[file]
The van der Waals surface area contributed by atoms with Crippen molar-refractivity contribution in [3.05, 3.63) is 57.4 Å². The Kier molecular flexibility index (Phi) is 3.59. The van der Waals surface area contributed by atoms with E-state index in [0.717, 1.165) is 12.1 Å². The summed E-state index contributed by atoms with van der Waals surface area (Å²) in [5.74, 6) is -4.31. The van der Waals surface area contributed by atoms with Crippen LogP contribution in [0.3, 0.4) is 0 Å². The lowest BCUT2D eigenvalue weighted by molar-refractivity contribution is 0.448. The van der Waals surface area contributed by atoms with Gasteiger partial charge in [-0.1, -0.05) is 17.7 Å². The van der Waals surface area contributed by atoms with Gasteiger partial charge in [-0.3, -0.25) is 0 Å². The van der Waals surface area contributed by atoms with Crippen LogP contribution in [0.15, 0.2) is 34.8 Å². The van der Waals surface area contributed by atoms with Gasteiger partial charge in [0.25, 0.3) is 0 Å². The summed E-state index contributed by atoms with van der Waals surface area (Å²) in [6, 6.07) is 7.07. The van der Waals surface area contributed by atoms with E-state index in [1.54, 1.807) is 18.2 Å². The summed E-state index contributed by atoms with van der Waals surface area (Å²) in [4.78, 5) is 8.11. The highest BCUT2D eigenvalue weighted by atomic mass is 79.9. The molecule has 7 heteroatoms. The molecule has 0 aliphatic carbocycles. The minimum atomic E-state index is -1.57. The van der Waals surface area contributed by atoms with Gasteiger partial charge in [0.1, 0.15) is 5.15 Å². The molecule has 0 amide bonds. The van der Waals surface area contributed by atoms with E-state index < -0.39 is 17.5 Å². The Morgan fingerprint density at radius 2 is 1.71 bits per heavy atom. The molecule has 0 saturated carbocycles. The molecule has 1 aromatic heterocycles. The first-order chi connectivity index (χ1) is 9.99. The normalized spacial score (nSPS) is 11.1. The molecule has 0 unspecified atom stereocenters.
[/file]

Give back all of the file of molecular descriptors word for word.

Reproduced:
The van der Waals surface area contributed by atoms with Crippen molar-refractivity contribution in [3.05, 3.63) is 57.4 Å². The Kier molecular flexibility index (Phi) is 3.59. The van der Waals surface area contributed by atoms with E-state index in [0.717, 1.165) is 12.1 Å². The summed E-state index contributed by atoms with van der Waals surface area (Å²) in [5.74, 6) is -4.31. The van der Waals surface area contributed by atoms with Crippen LogP contribution in [0.3, 0.4) is 0 Å². The lowest BCUT2D eigenvalue weighted by molar-refractivity contribution is 0.448. The van der Waals surface area contributed by atoms with Gasteiger partial charge in [-0.1, -0.05) is 17.7 Å². The van der Waals surface area contributed by atoms with Gasteiger partial charge in [-0.3, -0.25) is 0 Å². The van der Waals surface area contributed by atoms with Crippen LogP contribution in [0.15, 0.2) is 34.8 Å². The van der Waals surface area contributed by atoms with Gasteiger partial charge in [0.25, 0.3) is 0 Å². The summed E-state index contributed by atoms with van der Waals surface area (Å²) in [6, 6.07) is 7.07. The van der Waals surface area contributed by atoms with E-state index in [1.54, 1.807) is 18.2 Å². The summed E-state index contributed by atoms with van der Waals surface area (Å²) in [4.78, 5) is 8.11. The highest BCUT2D eigenvalue weighted by atomic mass is 79.9. The molecule has 7 heteroatoms. The molecule has 0 aliphatic carbocycles. The minimum atomic E-state index is -1.57. The van der Waals surface area contributed by atoms with Gasteiger partial charge in [0.1, 0.15) is 5.15 Å². The molecule has 0 amide bonds. The van der Waals surface area contributed by atoms with E-state index < -0.39 is 17.5 Å². The Morgan fingerprint density at radius 2 is 1.71 bits per heavy atom. The molecule has 0 saturated carbocycles. The molecule has 1 aromatic heterocycles. The first-order chi connectivity index (χ1) is 9.99. The normalized spacial score (nSPS) is 11.1. The molecule has 0 unspecified atom stereocenters.